LC9After cleaning up the rest of the background, the final touches to the bird are added – more definition to the feathers with the Chameleon pen and the fan brush with Teakwood; placing the “whisker-feathers” on the face with a dark grey LePen and then using it throughout the feathering and around the eye to accentuate patterns found in the photo. There are some original vertical pattern lines left in the bird, which now seem a bit out of place, but for the time being, I leave them.

From an abstract to a bird of prey… just one of the fun trips the inks have taken me on!

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8 thoughts on ““The Serendipity of Alcohol Inks” by Guest Blogger – Linda Chadwick-Wirth

  1. Maureen March 19, 2015 / 2:07 am

    This was a great tip!!! & demo!!! thanks!!

    Like

  2. Sherri Patterson March 19, 2015 / 4:49 pm

    I am just discovering alcohol inks and wanted to thank you and your guest blogger for all the information I am getting from your blog. Thanks so much for sharing!

    Like

  3. Mary DeWitt March 20, 2015 / 2:13 am

    Linda, you are such a talented and generous artist! Thank you so much for sharing your creative process in a clear, detailed, and instructional way. We both started working with inks at the same time with Karen Walker. I’ve wanted to compliment your work on the AI Artists page but that forum seems to prefer short bursts of enthusiasm and encouragement (ie, “wow” or “cool”) over my preference for detailed sharing…and excessive wordiness, I admit! I hope many have the opportunity to read your guest blog – and a special thanks to Sheryl Williams, an AMAZING artist, for showcasing your talent. You should be prominently featured in the next book on alcohol inks…or better yet, you and Sheryl should co-author it!!!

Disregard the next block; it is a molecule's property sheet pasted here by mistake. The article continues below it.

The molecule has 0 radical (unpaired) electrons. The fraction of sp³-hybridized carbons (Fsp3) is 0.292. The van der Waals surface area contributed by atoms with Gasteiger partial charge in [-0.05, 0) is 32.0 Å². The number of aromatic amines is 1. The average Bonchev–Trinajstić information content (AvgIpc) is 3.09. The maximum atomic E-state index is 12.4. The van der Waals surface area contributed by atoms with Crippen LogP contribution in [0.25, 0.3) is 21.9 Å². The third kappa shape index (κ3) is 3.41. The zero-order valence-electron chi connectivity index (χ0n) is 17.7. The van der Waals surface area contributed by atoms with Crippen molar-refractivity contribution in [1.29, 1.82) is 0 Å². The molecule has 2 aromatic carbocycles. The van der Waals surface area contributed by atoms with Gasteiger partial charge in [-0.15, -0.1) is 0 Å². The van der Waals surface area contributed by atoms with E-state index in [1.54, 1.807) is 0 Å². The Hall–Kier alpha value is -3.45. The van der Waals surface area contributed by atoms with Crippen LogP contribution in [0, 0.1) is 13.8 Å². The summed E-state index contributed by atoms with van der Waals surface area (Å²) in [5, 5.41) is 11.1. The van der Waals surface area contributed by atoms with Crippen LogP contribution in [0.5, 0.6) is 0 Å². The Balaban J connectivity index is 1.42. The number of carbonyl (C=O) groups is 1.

(I’m leaving my email address below in case you’d be willing to stay in touch.)

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    • Linda Chadwick-Wirth March 20, 2015 / 3:32 pm

      Mary – thanks for the very kind remarks – I’d love to stay in touch, but the email address you left wasn’t shared. Let’s try via Facebook messenger!

      Like

  4. Cora March 21, 2015 / 6:08 pm

    I have been painting with alcohol inks for about 6 months now. I only have a couple of black and white alcohol ink markers that I use. I need to get some more color markers and some blending tools. Is there a place online where you order from that will ship to Canada and what would you suggest starting with getting? Thanks. I love your blog – so informative and inspiring!

    Like

  5. sherylwil March 22, 2015 / 4:26 pm

    Hi Cora, I use several different alcohol ink markers, primarily Spectrum Noir as they are the cheapest. I also use Copic and Chameleon. I don’t know which are available in Canada. I bought my Spectrum Noirs from Consumer Crafts online. Recently several were on sale a JoAnns. There has been talk that the quality of the Spectrums in not what it used to be and one lady even had trouble opening them up. I’ve had no problem, so far. I hope that helps.

    Like

  6. depose54 September 4, 2015 / 11:55 am

    Thank you for your post it really helped me realize I am someone who does not plan my work and remove or change color. Never thought about my style and now realize why I get frustrated in a lesson that is step by step for a planned outcome. Your work was wonderful and you thought me so much in that lesson.

    Like

    • sherylwil September 4, 2015 / 11:57 am

      I will share your message with Linda. Look at the artist Jean Haines http://www.jeanhaines.com/ She was the inspiration for alot of Linda’s work.

      Liked by 1 person